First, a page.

NPR

Fake snakes, mimicking moths and disguised flies: surviving in a bug eat bug world.
We took a field trip to the largest green roof in New York City. Then we imagined what the city could be like if all of its roof space was green. Note: A previous version of this video incorrectly thanked the Audubon Society. We meant to thank the NYC Audubon Society.
Here are a few things to know about American Sign Language from five people who use it every day. "One thing is, daily, we see that hearing people think that ASL isn't a language," D.T. Bruno said in an interview for this video," but the brain doesn't discriminate against ASL as a language.
Over the past year, NPR and ProPublica have been investigating why American mothers die in childbirth at a far higher rate than in any other developed country. In the course of our reporting, another disturbing statistic emerged: for every American woman who dies, 70 nearly die.
There's so much information -- and anxiety -- out there about how much time your kids should spend using devices. Here's our video guide to balancing the need for limits with the potential benefits. * Read "5 Things To Know About Screen Time Right Now" at http://n.pr/2CyGZzS * Take the quiz: "What Kind of Screen Time Parent Are You?"
On Jan. 20, 2017, Donald J. Trump became the 45th president of the United States. Between the inauguration ceremony and the Women's March on Washington, hundreds of thousands of people came to the nation's capital to be heard.
Tinier than a Tiny Desk Concert: Watch musicians Tom Brosseau and Sean Watkins, veterans of NPR Music's Tiny Desk Concert series, as they squeeze into a tiny house called The Matchbox in downtown Washington, D.C. and share some of their intimate tunes from their record North Dakota Impressions.
See more Field Recordings at: npr.org/series/144918893/field-recordings "On A Chilly Factory Floor, Yuja Wang's Piano Sizzles" Chinese-born pianist Yuja Wang isn't one to do anything in half measures. So when we invited her to record a performance in a room at the Steinway & Sons piano factory, she showed up in Queens that frigid morning with her A game.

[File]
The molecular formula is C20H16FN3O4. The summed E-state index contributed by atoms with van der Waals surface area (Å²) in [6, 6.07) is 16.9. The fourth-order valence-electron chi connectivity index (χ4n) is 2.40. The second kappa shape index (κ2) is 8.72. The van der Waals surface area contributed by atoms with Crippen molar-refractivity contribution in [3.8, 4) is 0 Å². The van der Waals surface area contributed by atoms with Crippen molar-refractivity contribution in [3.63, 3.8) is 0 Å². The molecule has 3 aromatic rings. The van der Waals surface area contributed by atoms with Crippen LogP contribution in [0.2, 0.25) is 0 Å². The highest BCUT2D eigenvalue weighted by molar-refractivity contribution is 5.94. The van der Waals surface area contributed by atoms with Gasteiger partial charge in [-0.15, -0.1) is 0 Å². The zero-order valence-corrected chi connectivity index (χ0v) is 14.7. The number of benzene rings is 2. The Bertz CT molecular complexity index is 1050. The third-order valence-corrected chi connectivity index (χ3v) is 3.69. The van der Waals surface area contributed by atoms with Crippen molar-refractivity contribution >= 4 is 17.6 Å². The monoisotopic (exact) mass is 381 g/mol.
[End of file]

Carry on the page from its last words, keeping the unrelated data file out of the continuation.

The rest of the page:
National Geographic

For Xaviar Peterson, eating lunch at the school cafeteria, at a friend's house, or in a restaurant, can be extremely dangerous. There's a long list of foods-from peanuts, to shellfish, to sesame-that could quickly send him into life-threatening anaphylactic reaction. He's one of up to 15 million Americans who suffer from food allergies.
Every summer the young horses of Iceland roam the northern mountains freely. Many farmers believe this is what creates their strong personalities and sturdiness. In the autumn, farmers, neighbors, and family members follow the tradition of göngur, herding the horses home. ➡ Subscribe: http://bit.ly/NatGeoSubscribe About National Geographic: National Geographic is the world's premium destination for science, exploration, and adventure.
The 2010 eruption of Eyjafjallajökull drew the world's attention to Iceland by disrupting air traffic for nearly a month. Today people from around the world are on waiting lists for tours to the country, ready to buy plane tickets the moment another eruption begins.

Anaquash: A Community’s Relationship to its River in Washington, D.C.

Shad Run

How a fish that fed our nation's founders was nearly lost from D.C.'s waters. What saved them? Learn more about the story and support the film here: https://igg.me/at/shadrunthefilm/x/501217

Corcoran College of Art + Design

Charlotte Dumas travels the world making evocative formal portraits of animals. She typically works in series, portraying animals characterized by their utility, social function, or by the way they relate to people. Anima, her first one-person museum exhibition in the United States, features a newly commissioned series of portraits centered on the majestic burial horses of Arlington National Cemetery. The exhibition also includes three earlier bodies of work that explore the inner lives of animals. Reverie (2005) depicts gray wolves, alone and in packs, in forested nature preserves in Sweden, Norway, and the United States. Palermo 7 (2006) is a series of close-up portraits showing racehorses, their heads tethered in place, in their hippodrome stalls in Italy and France. Heart Shaped Hole (2008) depicts stray dogs, adapting in different ways to the privation they experience on the streets of Palermo. Her work will be shown at the Corcoran Gallery of Art, July 14 - October 28, 2012. The video was produced by Corcoran College of Art and Design students: Paul Bothwell Clary Estes Becky Harlan
This video focuses on communication about the District of Colombia's renovation effort towards its public transportation system. Called Metro Forward it is a six year, five billion dollar project. All Copyrights for the video are held by BBLP productions 2012.